PANORMO, CONSTANTINE, A.R.H.A.

(b. about 1805, d. 1852)

Sculptor

From A Dictionary of Irish Artists 1913

Was son of Francis Panormo of No. 8 Grafton Street, a professor of music, and was born in London about 1805. He distinguished himself as a student in the Royal Dublin Society's Schools by taking numerous prizes. In 1826 William Behnes, the sculptor, who had been a pupil in the school, offered to take two boys and instruct them for two years for sixty pounds a year. The Society accepted the proposal and sent over to London Panormo and Gallagher (q.v.). After some years in London and also in Rome, where he was sent at the expense of the Society, Panormo returned to Dublin in 1837, and in June, 184o, was appointed Master of the Society's School of Modelling in succession to John Smyth. He began to exhibit in the Royal Hibernian Academy in 1837. He was then living in Grattan Street, Lower Mount Street. He afterwards lived in Ormond Quay, and in 1845 moved to 112 Queen's Square. He exhibited at intervals in the Academy down to 1849, and was elected an Associate on 9th May, 1842. He died in his house in Queen's Square on 15th May, 1852.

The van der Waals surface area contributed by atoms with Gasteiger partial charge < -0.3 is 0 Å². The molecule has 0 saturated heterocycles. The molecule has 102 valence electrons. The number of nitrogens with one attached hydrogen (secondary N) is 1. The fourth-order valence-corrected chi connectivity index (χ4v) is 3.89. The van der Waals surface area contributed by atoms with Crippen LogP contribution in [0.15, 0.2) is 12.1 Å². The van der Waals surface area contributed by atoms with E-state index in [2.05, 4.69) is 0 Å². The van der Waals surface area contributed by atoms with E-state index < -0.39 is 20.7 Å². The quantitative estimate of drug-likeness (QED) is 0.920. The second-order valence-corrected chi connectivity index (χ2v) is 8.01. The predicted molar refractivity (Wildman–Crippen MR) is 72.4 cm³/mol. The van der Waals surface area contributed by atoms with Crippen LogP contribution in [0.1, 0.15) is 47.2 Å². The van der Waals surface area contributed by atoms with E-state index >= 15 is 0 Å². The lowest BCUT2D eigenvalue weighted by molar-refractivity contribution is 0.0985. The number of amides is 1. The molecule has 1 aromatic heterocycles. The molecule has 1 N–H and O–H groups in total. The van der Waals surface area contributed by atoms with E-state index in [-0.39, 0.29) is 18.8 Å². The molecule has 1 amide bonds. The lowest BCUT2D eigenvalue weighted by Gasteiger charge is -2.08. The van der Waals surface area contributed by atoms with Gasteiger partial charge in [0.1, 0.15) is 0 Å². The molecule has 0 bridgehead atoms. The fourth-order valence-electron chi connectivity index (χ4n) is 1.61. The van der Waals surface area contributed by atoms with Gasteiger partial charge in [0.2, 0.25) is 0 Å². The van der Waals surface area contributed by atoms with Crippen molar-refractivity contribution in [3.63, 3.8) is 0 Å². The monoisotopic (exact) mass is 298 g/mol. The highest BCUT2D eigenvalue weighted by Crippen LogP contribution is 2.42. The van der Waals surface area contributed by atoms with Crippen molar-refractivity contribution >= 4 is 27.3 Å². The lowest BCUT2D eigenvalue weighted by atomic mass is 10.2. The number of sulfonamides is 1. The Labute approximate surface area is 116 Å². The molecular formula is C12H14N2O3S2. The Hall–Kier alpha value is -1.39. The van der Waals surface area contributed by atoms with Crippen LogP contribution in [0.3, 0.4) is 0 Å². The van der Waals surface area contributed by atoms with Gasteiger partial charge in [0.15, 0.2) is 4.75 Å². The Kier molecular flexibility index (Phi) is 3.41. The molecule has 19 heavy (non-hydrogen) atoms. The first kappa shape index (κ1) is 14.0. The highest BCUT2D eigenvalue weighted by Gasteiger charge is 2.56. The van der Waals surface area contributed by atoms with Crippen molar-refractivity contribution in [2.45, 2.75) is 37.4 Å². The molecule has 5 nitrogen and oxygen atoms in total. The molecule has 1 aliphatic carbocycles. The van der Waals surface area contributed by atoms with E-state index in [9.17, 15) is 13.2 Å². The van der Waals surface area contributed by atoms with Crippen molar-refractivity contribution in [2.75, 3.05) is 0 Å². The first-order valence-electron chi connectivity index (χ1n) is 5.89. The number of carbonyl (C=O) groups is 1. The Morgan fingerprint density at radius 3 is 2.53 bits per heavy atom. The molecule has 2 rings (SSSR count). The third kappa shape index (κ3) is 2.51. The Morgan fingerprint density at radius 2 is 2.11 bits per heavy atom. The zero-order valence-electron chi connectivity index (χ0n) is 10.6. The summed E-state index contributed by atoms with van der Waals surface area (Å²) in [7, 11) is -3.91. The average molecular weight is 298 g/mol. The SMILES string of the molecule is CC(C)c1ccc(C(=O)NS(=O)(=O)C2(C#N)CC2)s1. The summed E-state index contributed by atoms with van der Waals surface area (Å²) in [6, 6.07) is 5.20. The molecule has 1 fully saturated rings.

Theseus rescuing Hippodamia from the Centaur. [Royal Dublin Society.]

Caractacus; a group. [Royal Dublin Society.] Purchased from the artist's widow in 1852.

George IV. This statue was begun and nearly completed by William Behnes for the Dublin Society. On his falling into financial difficulties the statue was obtained from his assignees and arrived in Dublin in 1846. Panormo was commissioned to finish it. His work consists chiefly of one hand and arm and the decorations, orders, etc.

St. Paul; statue over the centre of the portico of St. Paul's church, Arran Quay. The model was in R.H.A., 1838. The statue was probably actually executed in stone by J. R. Kirk, who did the two other statues of St. Peter and St. Patrick.

Mercury; statue, R.H.A., 1842. Plaster, in National Museum, Kildare Street.

David throwing the Sling at Goliath. R.H.A., 1843.

Euranthea clipping the wings of Love. R.H.A., 1843.

The Rescue; marble group. R.H.A., 1843. Purchased by the Royal Irish Art Union for £80 in 1843, and won as a prize by Miss Reddan, Clare Street, Limerick. The model was awarded a prize of £5 by the Art Union in 1842, and was described in the Report as "one of the most classically conceived and ably executed groups for some time exhibited in this country." It was in the Dublin Exhibition of 1853.

Ulysses and his Dog. R.H.A., 1844.

The Pet Rabbit. R.H.A., 1846.

The Pet Dove. Dublin Exhibition, 1853.

Robert Ball; bust. R.H.A., 1837.

Andrew Carmichael; bust. R.H.A., 1849.

Sir Barry Close; bust. R.H.A., 1838.

Isaac D'Olier; bust. R.H.A., 1843.

Mrs. Fitzsimon; 1838.

W. Deane Freeman; bust. R.H.A., 1838; Dublin Ex., 1853.

Sir Edward Stanley; bust. R.H.A., 1842. [National Gallery of Ireland.]

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